The recent debates on 3D printing technology vs patents calls for an insight into this hot topic. Google trends indicate a startling rise in the search interest for ‘3D printing’ in 2013. 3D printing, also known as additive manufacturing, is a process of creating a three-dimensional solid object of any shape and size from a digital model. 3D printing is achieved using an additive process, where successive layers of material are laid down in different shapes. Ranging from standard applications like design visualization, prototyping/CAD, metal casting, architecture, education, geospatial, healthcare, and entertainment/retail, to several industrial applications such as rapid prototyping, rapid manufacturing and mass customization, this technology holds promise towards a future where imagination and reality are separated by just the click of a print command.
A recent article from Quartz provides several interesting examples of architectural projects and experiments using 3D printers. A news article by BBC News Technology dated the 15th of this month on 3D-printed canal home in Amsterdam definitely catches one’s attention. To quote the author: “It may seem like science fiction or the kind of fantastical vanity project expected of a millionaire, but this is really a visionary concept of idealistic, but level-headed, architects operating with modest budgets, whose focus is on social housing”.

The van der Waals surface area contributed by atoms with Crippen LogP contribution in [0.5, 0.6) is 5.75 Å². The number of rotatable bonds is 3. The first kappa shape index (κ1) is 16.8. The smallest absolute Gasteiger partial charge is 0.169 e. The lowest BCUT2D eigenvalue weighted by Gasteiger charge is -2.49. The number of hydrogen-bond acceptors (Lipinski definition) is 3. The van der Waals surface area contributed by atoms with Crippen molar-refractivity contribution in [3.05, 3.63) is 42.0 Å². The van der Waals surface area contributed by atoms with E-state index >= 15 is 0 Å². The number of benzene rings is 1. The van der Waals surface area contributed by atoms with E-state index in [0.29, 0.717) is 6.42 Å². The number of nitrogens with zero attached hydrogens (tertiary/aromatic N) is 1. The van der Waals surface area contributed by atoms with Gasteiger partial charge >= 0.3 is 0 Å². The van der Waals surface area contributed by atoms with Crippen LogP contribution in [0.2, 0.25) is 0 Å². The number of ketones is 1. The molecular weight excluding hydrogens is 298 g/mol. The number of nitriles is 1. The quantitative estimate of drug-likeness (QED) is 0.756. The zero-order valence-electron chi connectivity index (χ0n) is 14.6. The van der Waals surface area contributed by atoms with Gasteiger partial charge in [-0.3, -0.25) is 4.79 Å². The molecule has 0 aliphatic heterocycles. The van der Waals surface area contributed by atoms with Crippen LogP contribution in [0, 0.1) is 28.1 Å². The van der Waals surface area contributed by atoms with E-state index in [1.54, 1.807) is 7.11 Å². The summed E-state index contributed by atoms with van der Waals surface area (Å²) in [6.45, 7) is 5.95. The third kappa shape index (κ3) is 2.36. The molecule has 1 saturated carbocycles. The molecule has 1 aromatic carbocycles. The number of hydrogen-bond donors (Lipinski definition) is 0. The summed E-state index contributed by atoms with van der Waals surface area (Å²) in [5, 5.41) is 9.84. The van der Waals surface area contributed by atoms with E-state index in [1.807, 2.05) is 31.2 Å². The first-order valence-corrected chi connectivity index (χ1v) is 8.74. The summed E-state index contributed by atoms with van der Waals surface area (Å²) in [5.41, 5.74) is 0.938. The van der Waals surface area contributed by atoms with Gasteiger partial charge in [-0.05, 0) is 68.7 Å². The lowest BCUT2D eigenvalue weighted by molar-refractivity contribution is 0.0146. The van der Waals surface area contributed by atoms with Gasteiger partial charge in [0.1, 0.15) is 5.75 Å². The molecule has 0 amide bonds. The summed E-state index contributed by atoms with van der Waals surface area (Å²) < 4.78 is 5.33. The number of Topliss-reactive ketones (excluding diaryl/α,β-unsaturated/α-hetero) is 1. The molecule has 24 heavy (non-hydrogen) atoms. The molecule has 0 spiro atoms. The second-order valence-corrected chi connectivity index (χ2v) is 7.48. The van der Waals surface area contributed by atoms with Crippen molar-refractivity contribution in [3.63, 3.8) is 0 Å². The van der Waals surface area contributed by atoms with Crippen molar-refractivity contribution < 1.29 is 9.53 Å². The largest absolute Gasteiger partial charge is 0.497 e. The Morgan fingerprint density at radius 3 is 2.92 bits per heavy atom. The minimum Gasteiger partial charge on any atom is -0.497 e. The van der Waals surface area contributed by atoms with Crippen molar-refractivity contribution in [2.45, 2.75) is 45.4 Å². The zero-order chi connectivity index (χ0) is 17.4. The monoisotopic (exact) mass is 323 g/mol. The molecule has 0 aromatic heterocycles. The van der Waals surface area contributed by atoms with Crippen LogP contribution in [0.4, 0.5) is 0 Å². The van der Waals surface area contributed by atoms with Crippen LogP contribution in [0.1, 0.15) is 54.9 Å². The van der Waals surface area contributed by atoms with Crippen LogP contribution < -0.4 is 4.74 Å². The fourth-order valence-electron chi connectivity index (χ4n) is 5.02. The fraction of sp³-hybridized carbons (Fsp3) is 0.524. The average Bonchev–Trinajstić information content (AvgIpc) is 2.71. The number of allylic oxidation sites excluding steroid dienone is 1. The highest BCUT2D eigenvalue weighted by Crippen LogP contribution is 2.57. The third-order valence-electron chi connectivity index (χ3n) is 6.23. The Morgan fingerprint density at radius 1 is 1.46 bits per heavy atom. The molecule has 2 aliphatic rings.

A study conducted by eco composites indicates 3D printing market value of $8.4 billion in 2025 from $777 million in 2012. Small-volume manufacturing will see the market value go up by thousand folds from just about $ 1 million in 2012 to $1.1 billion by 2025.
In 2012, the two main publicly traded 3-D printing company stocks both saw meteoric share price rises. Stratasys (SSYS) leapt 162%. Meanwhile, 3D Systems (DDD) blasted 263% higher.
A major concern facing this much-talked-about creative innovation is patent infringements and lawsuits. Manufacturing a patented invention by anyone other than the patent-holder is an infringement, and thus, using a 3D printer to intentionally or unintentionally create any patented invention could lead to serious trouble in the court of law. Other than patents, copyrights and trademarks are also set to pose threat to additive manufacturing. A step in protecting related inventions was seen when a patent for a DRM system on 3D printers (U.S. 8,286,236) was granted by U.S. Patent & Trademark Office to Intellectual Ventures on October 9, 2012.
Patent filing trends in this domain shows an ever increasing trend. However, with Electronic Frontier Foundation (EFF) taking a leap in trying to protect 3D printing against patents and pending patent applications, the future calls for a wait-and-watch.
(Featured image source: https://upload.wikimedia.org/wikipedia/commons/5/55/3Dprinting_2.jpg)